FDA tags psilocybin drug as clinical depression Breakthrough Therapy
The FDA has tagged psilocybin, the illegal psychoactive compound found in ‘magic mushrooms’, as a potential breakthrough treatment for major depressive disorder.
A US-based non-profit medical research organisation, the Usona Institute, is developing psilocybin to treat major depressive disorder (MDD), and has just launched a phase 2 trial.
The institute said the FDA had granted the Breakthrough Therapy status as part of an organisational commitment to promoting an efficient development programme for psilocybin in MDD.
In October last year the FDA granted COMPASS Pathways’ psilocybin-based drug the same status in treatment-resistant depression - but the indication suggested in this case is broader and would allow for earlier treatment.
The FDA gives the designation to drugs where evidence demonstrates they could be a substantial improvement over available therapies for serious or life-threatening diseases.
Drugs given the designation are hastened through the development process by the FDA, which can grant a faster six-month review if it feels the evidence is still compelling once trials are completed.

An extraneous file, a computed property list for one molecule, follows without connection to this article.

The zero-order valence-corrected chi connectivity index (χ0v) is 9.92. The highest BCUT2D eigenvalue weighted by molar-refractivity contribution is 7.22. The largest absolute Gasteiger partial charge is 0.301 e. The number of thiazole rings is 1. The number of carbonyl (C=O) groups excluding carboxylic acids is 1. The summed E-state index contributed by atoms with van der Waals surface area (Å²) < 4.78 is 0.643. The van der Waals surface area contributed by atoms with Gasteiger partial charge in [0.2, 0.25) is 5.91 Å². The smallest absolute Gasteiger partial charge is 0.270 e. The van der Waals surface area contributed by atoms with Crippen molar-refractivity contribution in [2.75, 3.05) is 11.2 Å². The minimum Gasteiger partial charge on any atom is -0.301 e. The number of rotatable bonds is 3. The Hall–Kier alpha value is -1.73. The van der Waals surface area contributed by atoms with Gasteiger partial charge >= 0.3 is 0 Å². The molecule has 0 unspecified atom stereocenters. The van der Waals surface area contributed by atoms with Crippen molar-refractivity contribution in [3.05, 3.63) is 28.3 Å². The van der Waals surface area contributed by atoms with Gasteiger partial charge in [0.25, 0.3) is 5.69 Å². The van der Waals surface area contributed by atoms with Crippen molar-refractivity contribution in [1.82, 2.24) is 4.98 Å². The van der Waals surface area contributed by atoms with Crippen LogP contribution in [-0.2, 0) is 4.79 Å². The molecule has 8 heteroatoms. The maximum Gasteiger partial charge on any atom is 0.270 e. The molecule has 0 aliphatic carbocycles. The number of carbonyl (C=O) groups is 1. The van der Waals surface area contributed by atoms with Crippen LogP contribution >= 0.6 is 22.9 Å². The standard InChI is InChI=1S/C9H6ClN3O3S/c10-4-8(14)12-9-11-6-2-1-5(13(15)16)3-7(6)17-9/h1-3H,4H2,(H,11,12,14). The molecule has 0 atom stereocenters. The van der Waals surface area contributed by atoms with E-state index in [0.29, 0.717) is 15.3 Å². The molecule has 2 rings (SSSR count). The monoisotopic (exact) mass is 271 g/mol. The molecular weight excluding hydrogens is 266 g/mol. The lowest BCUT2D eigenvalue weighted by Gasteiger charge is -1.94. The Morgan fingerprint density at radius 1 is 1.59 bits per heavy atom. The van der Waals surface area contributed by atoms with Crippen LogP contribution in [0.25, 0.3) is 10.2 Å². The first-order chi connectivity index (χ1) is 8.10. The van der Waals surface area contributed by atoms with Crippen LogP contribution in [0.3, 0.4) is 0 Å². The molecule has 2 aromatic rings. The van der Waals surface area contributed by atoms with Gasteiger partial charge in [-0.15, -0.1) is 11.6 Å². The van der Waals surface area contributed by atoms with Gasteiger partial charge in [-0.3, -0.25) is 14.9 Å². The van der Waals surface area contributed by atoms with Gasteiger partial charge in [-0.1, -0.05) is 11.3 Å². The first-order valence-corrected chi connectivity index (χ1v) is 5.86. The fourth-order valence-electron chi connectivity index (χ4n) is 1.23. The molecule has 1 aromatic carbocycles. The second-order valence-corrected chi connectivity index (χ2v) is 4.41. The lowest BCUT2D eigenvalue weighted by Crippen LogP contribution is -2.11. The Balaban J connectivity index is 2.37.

The new status follows the recent launch of Usona’s Phase 2 clinical trial, PSIL201, which will include around 80 participants at seven study sites around the US.
Two of the seven study sites are currently recruiting, with the others expected to be active by the first quarter of 2020.
Although there are several existing MDD treatments, Usona said the Breakthrough Therapy Designation recognises that psilocybin may offer a clinically significant improvement over these therapies.
According to Usona, the short-acting drug could impart profound alterations in consciousness and could enable long-term remission of depressive symptoms.
Usona is a non-profit medical research organisation that conducts and supports pre-clinical and clinical research to further the understanding of the therapeutic effects of psilocybin and other consciousness-expanding medicines.
In the UK, the Medical Research Council backed the proof-of-concept study of psilocybin for treatment-resistant depression at Imperial College London in 2015.
Notoriously used as a recreational psychoactive drug, psilocybin is deemed a highly illegal “schedule 1” drug in the US, with a potential for abuse and no currently accepted medical use.